Yes. If both hips are replaced, it is possible to increase the leg length on one side and increase it by the same amount on the other side. But, any gain in height is about an inch or less. The limiting factor includes the muscles, tendons, and nerves, which only have so much stretch before there is injury or damage.
It is possible to replace both hips at the same time, if the patient is healthy enough for such surgery. Recovery from two hip replacements does not differ much from having one hip replaced, at least with our newer, less-invasive surgical methods.
This is an important topic, and should be understood before you embark on any hip replacement, no matter where you have the hip replacement done.
Hip resurfacing is an operation that is similar to replacement. During resurfacing, the arthritic ball is capped with metal, and an artificial socket is placed in the pelvis. Any bone removed is replaced with an equivalent thickness of metal in hip resurfacing, so there is no noticeable gain or loss in leg length during hip resurfacing.
In contrast to hip resurfacing, during hip replacement the arthritic ball is removed and replaced with a new ball. Since the artificial ball comes in different neck lengths, the surgeon is able to adjust muscle tension, leg length, and ball-socket stability during the hip replacement. These adjustments reflect complex decision-making and trade-offs during surgery. Rarely, because of anatomic constraints or other patient-specific reasons, slight leg lengthening may occur. If this is totally unacceptable, you should not consider hip replacement surgery.
In the overwhelming majority of cases, there is no change in leg length after hip replacement. In most cases where the patient feels a change in leg lengths, that perception will disappear over several months as the muscle and tissues stretch.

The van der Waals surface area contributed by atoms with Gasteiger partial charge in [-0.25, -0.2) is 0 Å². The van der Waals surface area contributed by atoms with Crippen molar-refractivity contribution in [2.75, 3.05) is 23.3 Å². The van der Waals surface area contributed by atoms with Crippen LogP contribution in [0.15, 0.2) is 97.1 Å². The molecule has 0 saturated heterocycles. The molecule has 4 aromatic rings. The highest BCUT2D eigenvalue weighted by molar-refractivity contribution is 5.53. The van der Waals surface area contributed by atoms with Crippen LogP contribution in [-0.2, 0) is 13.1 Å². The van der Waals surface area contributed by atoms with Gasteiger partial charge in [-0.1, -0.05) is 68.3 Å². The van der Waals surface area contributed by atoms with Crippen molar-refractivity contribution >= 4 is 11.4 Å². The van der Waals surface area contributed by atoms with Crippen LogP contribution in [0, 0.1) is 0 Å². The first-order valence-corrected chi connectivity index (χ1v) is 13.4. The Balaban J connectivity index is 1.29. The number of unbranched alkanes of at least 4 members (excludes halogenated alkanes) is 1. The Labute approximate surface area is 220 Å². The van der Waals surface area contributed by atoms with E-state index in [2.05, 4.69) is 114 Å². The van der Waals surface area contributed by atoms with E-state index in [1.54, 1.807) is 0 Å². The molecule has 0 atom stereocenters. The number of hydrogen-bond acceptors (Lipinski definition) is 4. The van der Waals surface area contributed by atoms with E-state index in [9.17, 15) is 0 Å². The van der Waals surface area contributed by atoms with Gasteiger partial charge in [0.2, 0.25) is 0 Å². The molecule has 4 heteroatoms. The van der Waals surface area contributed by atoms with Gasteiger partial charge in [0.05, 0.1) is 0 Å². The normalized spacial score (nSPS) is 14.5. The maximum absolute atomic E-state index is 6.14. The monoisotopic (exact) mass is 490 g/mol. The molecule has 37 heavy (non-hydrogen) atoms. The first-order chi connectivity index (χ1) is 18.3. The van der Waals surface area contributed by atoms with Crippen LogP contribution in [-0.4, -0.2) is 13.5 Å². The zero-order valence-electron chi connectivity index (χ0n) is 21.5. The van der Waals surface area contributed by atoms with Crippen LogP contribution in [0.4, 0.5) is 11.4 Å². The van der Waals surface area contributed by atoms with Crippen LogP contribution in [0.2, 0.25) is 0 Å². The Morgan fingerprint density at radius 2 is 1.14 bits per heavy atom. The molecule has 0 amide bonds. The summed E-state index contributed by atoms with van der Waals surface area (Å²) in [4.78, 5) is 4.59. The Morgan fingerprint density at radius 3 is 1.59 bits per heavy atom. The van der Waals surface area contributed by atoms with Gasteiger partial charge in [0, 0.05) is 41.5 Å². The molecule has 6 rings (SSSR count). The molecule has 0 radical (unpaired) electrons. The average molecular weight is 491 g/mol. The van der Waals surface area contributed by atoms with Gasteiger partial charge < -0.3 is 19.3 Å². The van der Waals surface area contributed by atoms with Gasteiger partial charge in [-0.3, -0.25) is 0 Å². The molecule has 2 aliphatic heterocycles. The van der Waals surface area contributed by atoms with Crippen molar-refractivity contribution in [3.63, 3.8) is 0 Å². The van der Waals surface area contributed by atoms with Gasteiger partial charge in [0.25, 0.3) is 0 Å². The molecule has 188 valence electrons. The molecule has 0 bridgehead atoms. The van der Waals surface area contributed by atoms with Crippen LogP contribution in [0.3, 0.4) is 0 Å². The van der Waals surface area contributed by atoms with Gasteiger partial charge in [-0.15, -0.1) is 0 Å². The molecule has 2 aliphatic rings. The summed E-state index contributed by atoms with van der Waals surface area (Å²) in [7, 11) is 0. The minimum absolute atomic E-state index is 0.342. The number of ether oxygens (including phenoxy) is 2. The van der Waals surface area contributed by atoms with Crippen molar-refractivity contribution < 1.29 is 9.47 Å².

Yes. An example would be a patient with a leg that was shortened from injuries after a motor vehicle accident, who now needs a new hip. In such cases, it is possible to restore the original leg length during surgery. The decision-making is complex, requires professional judgment, and is specific to each situation.
Likewise, if the patient has too long a leg before surgery, it is possible to shorten it during hip replacement, using specific surgical techniques that keep muscle tension within safe limits. Again, the exact steps taken and the decision-making are specific to each patient.
In most cases, with exercise, stretching, and healing over 6 to 12 months, the perception of a leg length difference will disappear on its own. During this time, to avoid a limp and facilitate walking, a shoe-lift built into the shoe can help.
The reason for waiting is that the majority of leg-length discrepancy after hip replacement is not a true difference in skeletal lengths. Rather, the discrepancy is from pelvic tilt, tight muscles, altered biomechanics, and even spinal arthritis that can lead to a curvature in the back. With muscles stretching, exercises, and time, such discrepancy will likely resolve in a few months.
If leg length discrepancy is permanent, additional surgery may be an option. During such surgery, the femoral stem component is removed, and the bone at the top of the femur is removed to equalize the leg lengths. Then, a new femoral stem is implanted.
While this sounds easy, additional steps must be taken to avoid improper muscle tensioning and to reduce the risk of creating hip instability and a limp. Recovery from this type of surgery is about 6 to 12 weeks.
Special X-ray studies can help determine if the perceived difference in leg lengths is really in the bone or arising from some other source, such as a tilted pelvis, a curvature in the back, or tight muscles. These X-rays, called scanograms, involve imaging the entire length of both legs with a measuring ruler that leaves no doubt about the actual length of each leg, from the top of the pelvis to the ankle.